PSOhub Blog

Horizontal vs Vertical Project Management: Pros & Cons

horizontal-vs-vertical-project-management (1)

For the most part, you can describe the structure of the majority of business organizations as fundamentally horizontal or vertical: 

The former has less of a hierarchy, with higher levels of responsibilities dispersed across teams, whereas vertical organizational structures have ironclad levels through which work must flow up and down. 

The vertical-horizontal dichotomy extends into project management, with vertical workflows happening in waterfall approaches and horizontal ones dominating more agile frameworks.

Here we break down the differences of horizontal versus vertical project management, including the pros & cons, plus the concept of a hybrid model. 

A question of structures and communication

The differences between horizontal and vertical project management systems get down to two things: the structure of the organization and the communication trajectories 

First, whether or not a project manager engages in either horizontal or vertical workstreams to complete their projects will depend foremost on the structure of the organization itself

In a vertical system, decisions flow from top to bottom, but more horizontal companies allow for decisions to be made at multiple tiers. Vertical is the more traditional model, complete with a distinct leadership structure at the top level, followed by management, middle management, and employees at the bottom. 

Work flows both up and down vertically, as the C suite or executives make calls that then are passed down the pipeline, and come back up for approval.

By contrast, a horizontal structure does not have as much of a linear hierarchy, with fewer managers and more employees able to make decisions without going through an approval process from management. 

Next up are communication styles, as these will influence whether or not a project is categorically being executed vertically or with a horizontal model. Horizontal communication is what takes place between workers who are at the same level. 

Vertical communication is more akin to the old-school business model, where managers and those at higher levels communicate ‘down’ to the employees they manage and vice versa. 

Horizontal project management

Horizontal organizations with horizontal communication styles are most likely going to manage their projects in the same fashion. These include startups, creative agencies, and other businesses with more of a focus on project delivery versus putting in place hierarchies and strict processes. 

Key characteristics of horizontal project management include:

  • Individual team members are empowered to make their own decisions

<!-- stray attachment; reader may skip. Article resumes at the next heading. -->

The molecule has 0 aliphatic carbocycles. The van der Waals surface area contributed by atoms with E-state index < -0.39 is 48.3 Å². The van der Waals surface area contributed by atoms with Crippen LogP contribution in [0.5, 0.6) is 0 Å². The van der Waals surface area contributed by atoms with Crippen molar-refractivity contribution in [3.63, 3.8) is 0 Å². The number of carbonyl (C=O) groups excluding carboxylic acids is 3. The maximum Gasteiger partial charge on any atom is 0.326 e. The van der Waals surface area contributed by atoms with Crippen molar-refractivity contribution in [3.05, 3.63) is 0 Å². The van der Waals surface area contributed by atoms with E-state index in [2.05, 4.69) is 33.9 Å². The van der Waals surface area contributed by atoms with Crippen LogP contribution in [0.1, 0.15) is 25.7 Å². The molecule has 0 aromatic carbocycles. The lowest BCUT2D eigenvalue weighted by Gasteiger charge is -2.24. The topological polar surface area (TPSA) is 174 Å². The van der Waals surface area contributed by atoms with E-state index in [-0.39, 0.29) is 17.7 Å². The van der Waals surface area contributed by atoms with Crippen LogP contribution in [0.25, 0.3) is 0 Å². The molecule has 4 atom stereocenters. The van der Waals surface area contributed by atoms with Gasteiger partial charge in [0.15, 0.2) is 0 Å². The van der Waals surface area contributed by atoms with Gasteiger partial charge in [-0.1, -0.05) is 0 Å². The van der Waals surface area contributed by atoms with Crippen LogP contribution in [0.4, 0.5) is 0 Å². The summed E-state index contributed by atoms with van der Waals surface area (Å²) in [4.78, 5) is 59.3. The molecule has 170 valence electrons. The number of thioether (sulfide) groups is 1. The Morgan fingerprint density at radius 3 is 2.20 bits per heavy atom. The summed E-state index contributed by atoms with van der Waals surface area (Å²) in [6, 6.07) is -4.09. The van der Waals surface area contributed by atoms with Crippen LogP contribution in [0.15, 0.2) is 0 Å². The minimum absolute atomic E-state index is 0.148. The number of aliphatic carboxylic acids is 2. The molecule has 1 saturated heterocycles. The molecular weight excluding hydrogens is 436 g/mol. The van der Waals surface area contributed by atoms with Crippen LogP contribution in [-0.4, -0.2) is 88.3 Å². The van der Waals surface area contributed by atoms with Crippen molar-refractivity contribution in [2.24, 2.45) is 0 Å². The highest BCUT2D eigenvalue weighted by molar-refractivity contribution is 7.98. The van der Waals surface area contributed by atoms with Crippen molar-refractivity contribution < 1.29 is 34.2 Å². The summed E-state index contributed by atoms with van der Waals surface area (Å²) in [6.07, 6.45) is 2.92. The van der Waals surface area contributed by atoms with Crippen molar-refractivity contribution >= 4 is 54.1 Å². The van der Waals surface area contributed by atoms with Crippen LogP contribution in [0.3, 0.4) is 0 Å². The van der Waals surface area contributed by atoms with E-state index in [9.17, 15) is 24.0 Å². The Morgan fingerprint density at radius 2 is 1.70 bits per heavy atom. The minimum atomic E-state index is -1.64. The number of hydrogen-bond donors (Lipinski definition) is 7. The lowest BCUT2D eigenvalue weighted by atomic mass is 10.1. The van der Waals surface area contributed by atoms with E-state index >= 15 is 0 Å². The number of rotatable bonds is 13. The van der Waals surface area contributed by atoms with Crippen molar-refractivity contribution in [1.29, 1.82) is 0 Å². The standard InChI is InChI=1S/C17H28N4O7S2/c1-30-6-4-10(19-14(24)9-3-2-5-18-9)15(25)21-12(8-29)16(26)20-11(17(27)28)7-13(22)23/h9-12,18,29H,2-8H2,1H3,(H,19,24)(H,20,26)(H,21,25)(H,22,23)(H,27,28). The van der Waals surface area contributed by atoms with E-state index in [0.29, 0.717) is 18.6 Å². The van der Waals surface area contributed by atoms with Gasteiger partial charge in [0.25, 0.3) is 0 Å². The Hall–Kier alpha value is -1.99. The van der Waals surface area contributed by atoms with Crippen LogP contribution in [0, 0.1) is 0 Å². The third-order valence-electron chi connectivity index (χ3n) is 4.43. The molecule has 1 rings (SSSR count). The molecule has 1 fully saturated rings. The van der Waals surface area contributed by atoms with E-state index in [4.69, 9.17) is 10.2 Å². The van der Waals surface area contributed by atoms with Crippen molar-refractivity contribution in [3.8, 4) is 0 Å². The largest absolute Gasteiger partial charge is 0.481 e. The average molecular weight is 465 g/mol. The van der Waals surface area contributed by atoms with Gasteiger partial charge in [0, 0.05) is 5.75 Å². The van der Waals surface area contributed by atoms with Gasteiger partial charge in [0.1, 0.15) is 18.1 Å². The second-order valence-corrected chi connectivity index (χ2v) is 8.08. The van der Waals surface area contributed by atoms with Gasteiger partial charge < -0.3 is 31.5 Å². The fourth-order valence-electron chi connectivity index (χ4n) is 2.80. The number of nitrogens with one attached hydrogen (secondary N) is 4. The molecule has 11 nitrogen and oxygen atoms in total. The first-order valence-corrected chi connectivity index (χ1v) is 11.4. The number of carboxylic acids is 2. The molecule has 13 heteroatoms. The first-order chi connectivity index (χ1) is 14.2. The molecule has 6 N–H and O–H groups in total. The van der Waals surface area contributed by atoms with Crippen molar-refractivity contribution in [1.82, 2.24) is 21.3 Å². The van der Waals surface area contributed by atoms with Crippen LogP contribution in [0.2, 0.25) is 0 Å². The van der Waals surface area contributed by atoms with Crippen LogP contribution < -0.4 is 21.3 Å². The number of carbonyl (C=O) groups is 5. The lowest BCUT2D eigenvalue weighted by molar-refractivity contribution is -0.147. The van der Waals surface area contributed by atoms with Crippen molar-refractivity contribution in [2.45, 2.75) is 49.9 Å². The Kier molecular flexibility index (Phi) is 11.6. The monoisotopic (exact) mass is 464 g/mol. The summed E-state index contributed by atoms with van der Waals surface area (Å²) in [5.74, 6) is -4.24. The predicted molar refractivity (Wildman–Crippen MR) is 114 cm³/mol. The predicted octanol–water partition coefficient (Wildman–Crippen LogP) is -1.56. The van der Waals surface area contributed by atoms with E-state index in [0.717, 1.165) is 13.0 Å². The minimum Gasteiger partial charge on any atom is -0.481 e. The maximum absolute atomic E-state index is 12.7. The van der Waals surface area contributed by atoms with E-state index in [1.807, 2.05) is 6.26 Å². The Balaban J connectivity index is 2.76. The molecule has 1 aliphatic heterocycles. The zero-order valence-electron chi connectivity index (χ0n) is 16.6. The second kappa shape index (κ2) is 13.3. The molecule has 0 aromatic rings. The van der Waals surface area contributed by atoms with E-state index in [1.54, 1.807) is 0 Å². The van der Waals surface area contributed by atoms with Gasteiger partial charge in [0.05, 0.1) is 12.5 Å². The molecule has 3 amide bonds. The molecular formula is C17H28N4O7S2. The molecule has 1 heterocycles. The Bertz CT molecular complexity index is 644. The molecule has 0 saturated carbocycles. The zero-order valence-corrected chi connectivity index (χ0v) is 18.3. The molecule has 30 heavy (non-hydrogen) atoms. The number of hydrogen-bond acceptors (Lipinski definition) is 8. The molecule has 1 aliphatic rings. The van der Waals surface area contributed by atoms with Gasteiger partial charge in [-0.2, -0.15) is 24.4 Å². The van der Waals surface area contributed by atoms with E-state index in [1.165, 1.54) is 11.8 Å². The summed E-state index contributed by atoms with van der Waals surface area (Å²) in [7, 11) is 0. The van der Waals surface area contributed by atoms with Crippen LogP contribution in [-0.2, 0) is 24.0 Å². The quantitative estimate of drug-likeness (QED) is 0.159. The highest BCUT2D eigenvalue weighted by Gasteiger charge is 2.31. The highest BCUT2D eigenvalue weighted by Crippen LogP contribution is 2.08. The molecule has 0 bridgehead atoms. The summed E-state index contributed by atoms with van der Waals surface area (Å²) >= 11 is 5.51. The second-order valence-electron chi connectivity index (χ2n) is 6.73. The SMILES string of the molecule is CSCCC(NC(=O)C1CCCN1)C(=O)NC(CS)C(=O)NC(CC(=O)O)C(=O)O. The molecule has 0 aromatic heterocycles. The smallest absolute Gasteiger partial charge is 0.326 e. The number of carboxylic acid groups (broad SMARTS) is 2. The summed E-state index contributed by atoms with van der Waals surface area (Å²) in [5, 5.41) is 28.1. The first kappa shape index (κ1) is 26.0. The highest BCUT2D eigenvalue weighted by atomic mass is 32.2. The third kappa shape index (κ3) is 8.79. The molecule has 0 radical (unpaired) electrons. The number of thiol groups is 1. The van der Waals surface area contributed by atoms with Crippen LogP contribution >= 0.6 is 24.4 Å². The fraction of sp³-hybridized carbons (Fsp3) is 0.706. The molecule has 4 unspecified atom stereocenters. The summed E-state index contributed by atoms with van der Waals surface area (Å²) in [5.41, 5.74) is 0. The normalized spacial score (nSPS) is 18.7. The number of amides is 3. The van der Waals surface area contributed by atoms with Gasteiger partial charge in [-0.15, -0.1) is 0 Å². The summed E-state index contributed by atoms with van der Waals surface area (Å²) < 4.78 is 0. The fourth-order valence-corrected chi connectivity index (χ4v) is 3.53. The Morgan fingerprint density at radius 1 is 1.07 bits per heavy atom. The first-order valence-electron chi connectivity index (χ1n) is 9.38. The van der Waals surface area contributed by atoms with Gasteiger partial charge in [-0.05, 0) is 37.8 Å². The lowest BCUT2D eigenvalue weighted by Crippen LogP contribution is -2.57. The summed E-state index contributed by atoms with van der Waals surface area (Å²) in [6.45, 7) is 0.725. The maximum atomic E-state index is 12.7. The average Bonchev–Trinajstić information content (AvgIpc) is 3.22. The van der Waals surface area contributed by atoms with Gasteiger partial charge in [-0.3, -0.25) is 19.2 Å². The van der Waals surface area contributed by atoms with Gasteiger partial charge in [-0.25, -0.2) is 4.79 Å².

• Fewer managers, more autonomous employees
  • Free-flowing communication
  • Free-flowing collaboration
  • Aligned with agile project management

Pros & Cons

Horizontal project management is a great plan of action for many startups and small businesses with employees in whom owners and management have a ton of trust. 

However, the lack of structure and clear-cut decision-makers make it a no-go for businesses that want to scale quickly. Here are the benefits and drawbacks of the horizontal model in project management:


  • Increased level of collaboration - In horizontal project management, collaboration is easier, as there are fewer processes in place to dictate communication streams and decision approval. Team members are free to reach out to one another, management, and even other people from outside organizations in order to collaborate effectively. Simply a Slack message on the correct channel is usually enough decorum. 
  • Increased problem solving - Because there are no bureaucratic hoops to jump through when an issue arises, managers and team members alike are more empowered to discover solutions and share them.
  • Individual team members have more ownership of results - Horizontal projects allow for more input from employees than vertical structures. Because there is significantly more autonomy, individuals have more sense of ownership, and more commitment to project results. 
  • Helps creatives flourish - Creatives are notorious for rebelling against vertical structures, so oftentimes, they can really thrive in more horizontal workflows that give them the freedom to play and discover. 


  • Slower decision-making - In horizontal project management scenarios, decisions are often made at a slower pace, since more people have input into the outcome. 
  • Difficult to scale - Scaling services with the horizontal model also proves difficult, as it's harder to replicate processes and workflows when individual team members are the ones determining what functions better for them. With a scattered hierarchy, responsibilities can get muddled, and it will take more time to figure out the science of scaling. 

Vertical project management

Vertical project management follows more of a hierarchical pattern than horizontal pm. There’s generally less risk and more structure, with a clear chain of command. Vertical project management is common in larger companies and with mega projects in construction and design.